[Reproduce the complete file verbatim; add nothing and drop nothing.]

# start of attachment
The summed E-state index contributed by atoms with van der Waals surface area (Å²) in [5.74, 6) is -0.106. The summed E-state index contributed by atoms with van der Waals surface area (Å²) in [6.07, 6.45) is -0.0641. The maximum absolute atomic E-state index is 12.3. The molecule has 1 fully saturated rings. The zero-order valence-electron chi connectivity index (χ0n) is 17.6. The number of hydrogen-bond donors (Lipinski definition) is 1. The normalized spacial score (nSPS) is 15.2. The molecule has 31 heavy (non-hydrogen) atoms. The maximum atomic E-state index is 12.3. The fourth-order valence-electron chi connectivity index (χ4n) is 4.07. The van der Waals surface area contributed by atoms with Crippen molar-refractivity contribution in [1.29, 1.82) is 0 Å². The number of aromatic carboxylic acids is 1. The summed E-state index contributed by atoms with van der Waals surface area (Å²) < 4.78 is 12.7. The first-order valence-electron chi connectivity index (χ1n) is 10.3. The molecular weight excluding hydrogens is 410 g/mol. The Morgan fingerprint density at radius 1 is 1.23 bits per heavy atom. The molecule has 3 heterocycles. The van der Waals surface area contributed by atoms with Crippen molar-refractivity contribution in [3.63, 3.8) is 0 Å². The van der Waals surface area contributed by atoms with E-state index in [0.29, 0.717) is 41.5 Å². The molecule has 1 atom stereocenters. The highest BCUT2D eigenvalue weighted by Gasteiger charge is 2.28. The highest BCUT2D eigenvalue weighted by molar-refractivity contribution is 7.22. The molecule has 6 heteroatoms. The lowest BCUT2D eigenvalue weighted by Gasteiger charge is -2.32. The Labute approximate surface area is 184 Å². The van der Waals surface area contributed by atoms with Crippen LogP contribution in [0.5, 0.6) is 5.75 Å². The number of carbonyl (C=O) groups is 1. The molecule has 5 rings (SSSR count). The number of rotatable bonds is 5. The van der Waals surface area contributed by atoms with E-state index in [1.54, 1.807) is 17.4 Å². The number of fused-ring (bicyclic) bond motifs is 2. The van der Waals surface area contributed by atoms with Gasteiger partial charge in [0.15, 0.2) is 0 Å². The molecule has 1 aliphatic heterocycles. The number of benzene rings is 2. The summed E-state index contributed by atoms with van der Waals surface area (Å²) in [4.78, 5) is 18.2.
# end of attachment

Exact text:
The summed E-state index contributed by atoms with van der Waals surface area (Å²) in [5.74, 6) is -0.106. The summed E-state index contributed by atoms with van der Waals surface area (Å²) in [6.07, 6.45) is -0.0641. The maximum absolute atomic E-state index is 12.3. The molecule has 1 fully saturated rings. The zero-order valence-electron chi connectivity index (χ0n) is 17.6. The number of hydrogen-bond donors (Lipinski definition) is 1. The normalized spacial score (nSPS) is 15.2. The molecule has 31 heavy (non-hydrogen) atoms. The maximum atomic E-state index is 12.3. The fourth-order valence-electron chi connectivity index (χ4n) is 4.07. The van der Waals surface area contributed by atoms with Crippen molar-refractivity contribution in [1.29, 1.82) is 0 Å². The number of aromatic carboxylic acids is 1. The summed E-state index contributed by atoms with van der Waals surface area (Å²) < 4.78 is 12.7. The first-order valence-electron chi connectivity index (χ1n) is 10.3. The molecular weight excluding hydrogens is 410 g/mol. The Morgan fingerprint density at radius 1 is 1.23 bits per heavy atom. The molecule has 3 heterocycles. The van der Waals surface area contributed by atoms with Crippen molar-refractivity contribution in [3.63, 3.8) is 0 Å². The van der Waals surface area contributed by atoms with E-state index in [0.29, 0.717) is 41.5 Å². The molecule has 1 atom stereocenters. The highest BCUT2D eigenvalue weighted by Gasteiger charge is 2.28. The highest BCUT2D eigenvalue weighted by molar-refractivity contribution is 7.22. The molecule has 6 heteroatoms. The lowest BCUT2D eigenvalue weighted by Gasteiger charge is -2.32. The Labute approximate surface area is 184 Å². The van der Waals surface area contributed by atoms with Crippen LogP contribution in [0.5, 0.6) is 5.75 Å². The number of carbonyl (C=O) groups is 1. The molecule has 5 rings (SSSR count). The number of rotatable bonds is 5. The van der Waals surface area contributed by atoms with E-state index in [1.54, 1.807) is 17.4 Å². The number of fused-ring (bicyclic) bond motifs is 2. The van der Waals surface area contributed by atoms with Gasteiger partial charge in [0.15, 0.2) is 0 Å². The molecule has 1 aliphatic heterocycles. The number of benzene rings is 2. The summed E-state index contributed by atoms with van der Waals surface area (Å²) in [4.78, 5) is 18.2.